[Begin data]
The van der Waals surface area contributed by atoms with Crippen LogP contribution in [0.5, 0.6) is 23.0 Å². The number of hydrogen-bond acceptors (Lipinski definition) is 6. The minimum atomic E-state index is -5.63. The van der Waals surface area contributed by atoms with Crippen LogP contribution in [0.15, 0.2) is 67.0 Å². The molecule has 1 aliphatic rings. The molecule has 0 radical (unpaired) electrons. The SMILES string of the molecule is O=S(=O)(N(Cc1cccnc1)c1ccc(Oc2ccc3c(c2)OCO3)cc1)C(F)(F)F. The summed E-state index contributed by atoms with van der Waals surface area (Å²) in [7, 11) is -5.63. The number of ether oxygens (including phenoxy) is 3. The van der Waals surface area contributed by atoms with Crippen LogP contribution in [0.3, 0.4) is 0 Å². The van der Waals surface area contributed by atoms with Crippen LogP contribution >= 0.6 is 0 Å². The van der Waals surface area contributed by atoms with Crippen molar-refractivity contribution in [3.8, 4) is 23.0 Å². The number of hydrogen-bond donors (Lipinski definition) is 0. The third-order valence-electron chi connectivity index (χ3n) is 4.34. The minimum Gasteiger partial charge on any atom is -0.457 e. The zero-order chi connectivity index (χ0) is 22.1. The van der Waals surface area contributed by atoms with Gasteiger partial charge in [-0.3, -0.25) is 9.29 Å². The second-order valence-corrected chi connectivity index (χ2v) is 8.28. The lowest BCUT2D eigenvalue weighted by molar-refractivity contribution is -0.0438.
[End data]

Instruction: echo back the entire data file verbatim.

The van der Waals surface area contributed by atoms with Crippen LogP contribution in [0.5, 0.6) is 23.0 Å². The number of hydrogen-bond acceptors (Lipinski definition) is 6. The minimum atomic E-state index is -5.63. The van der Waals surface area contributed by atoms with Crippen LogP contribution in [0.15, 0.2) is 67.0 Å². The molecule has 1 aliphatic rings. The molecule has 0 radical (unpaired) electrons. The SMILES string of the molecule is O=S(=O)(N(Cc1cccnc1)c1ccc(Oc2ccc3c(c2)OCO3)cc1)C(F)(F)F. The summed E-state index contributed by atoms with van der Waals surface area (Å²) in [7, 11) is -5.63. The number of ether oxygens (including phenoxy) is 3. The van der Waals surface area contributed by atoms with Crippen LogP contribution in [0.3, 0.4) is 0 Å². The van der Waals surface area contributed by atoms with Crippen LogP contribution >= 0.6 is 0 Å². The van der Waals surface area contributed by atoms with Crippen molar-refractivity contribution in [3.8, 4) is 23.0 Å². The number of hydrogen-bond donors (Lipinski definition) is 0. The third-order valence-electron chi connectivity index (χ3n) is 4.34. The minimum Gasteiger partial charge on any atom is -0.457 e. The zero-order chi connectivity index (χ0) is 22.1. The van der Waals surface area contributed by atoms with Gasteiger partial charge in [-0.3, -0.25) is 9.29 Å². The second-order valence-corrected chi connectivity index (χ2v) is 8.28. The lowest BCUT2D eigenvalue weighted by molar-refractivity contribution is -0.0438.